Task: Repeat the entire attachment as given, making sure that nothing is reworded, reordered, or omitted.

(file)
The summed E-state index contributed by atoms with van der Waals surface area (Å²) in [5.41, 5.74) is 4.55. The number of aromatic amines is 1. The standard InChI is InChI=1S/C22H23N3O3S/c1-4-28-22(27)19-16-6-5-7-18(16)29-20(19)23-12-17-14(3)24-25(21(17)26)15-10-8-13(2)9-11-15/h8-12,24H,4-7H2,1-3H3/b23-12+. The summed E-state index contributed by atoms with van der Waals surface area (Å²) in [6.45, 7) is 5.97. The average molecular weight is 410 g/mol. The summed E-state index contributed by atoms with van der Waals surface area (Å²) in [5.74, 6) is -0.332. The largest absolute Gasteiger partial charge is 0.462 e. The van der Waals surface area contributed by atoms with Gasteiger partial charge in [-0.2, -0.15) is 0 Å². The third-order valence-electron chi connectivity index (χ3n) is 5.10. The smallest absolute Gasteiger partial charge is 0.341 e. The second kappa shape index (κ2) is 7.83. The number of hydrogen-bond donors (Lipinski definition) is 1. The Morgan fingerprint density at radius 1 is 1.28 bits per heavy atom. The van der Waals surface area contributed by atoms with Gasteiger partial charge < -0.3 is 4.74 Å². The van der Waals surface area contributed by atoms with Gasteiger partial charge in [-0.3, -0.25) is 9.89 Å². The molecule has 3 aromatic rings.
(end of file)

The summed E-state index contributed by atoms with van der Waals surface area (Å²) in [5.41, 5.74) is 4.55. The number of aromatic amines is 1. The standard InChI is InChI=1S/C22H23N3O3S/c1-4-28-22(27)19-16-6-5-7-18(16)29-20(19)23-12-17-14(3)24-25(21(17)26)15-10-8-13(2)9-11-15/h8-12,24H,4-7H2,1-3H3/b23-12+. The summed E-state index contributed by atoms with van der Waals surface area (Å²) in [6.45, 7) is 5.97. The average molecular weight is 410 g/mol. The summed E-state index contributed by atoms with van der Waals surface area (Å²) in [5.74, 6) is -0.332. The largest absolute Gasteiger partial charge is 0.462 e. The van der Waals surface area contributed by atoms with Gasteiger partial charge in [-0.2, -0.15) is 0 Å². The third-order valence-electron chi connectivity index (χ3n) is 5.10. The smallest absolute Gasteiger partial charge is 0.341 e. The second kappa shape index (κ2) is 7.83. The number of hydrogen-bond donors (Lipinski definition) is 1. The Morgan fingerprint density at radius 1 is 1.28 bits per heavy atom. The van der Waals surface area contributed by atoms with Gasteiger partial charge < -0.3 is 4.74 Å². The van der Waals surface area contributed by atoms with Gasteiger partial charge in [-0.3, -0.25) is 9.89 Å². The molecule has 3 aromatic rings.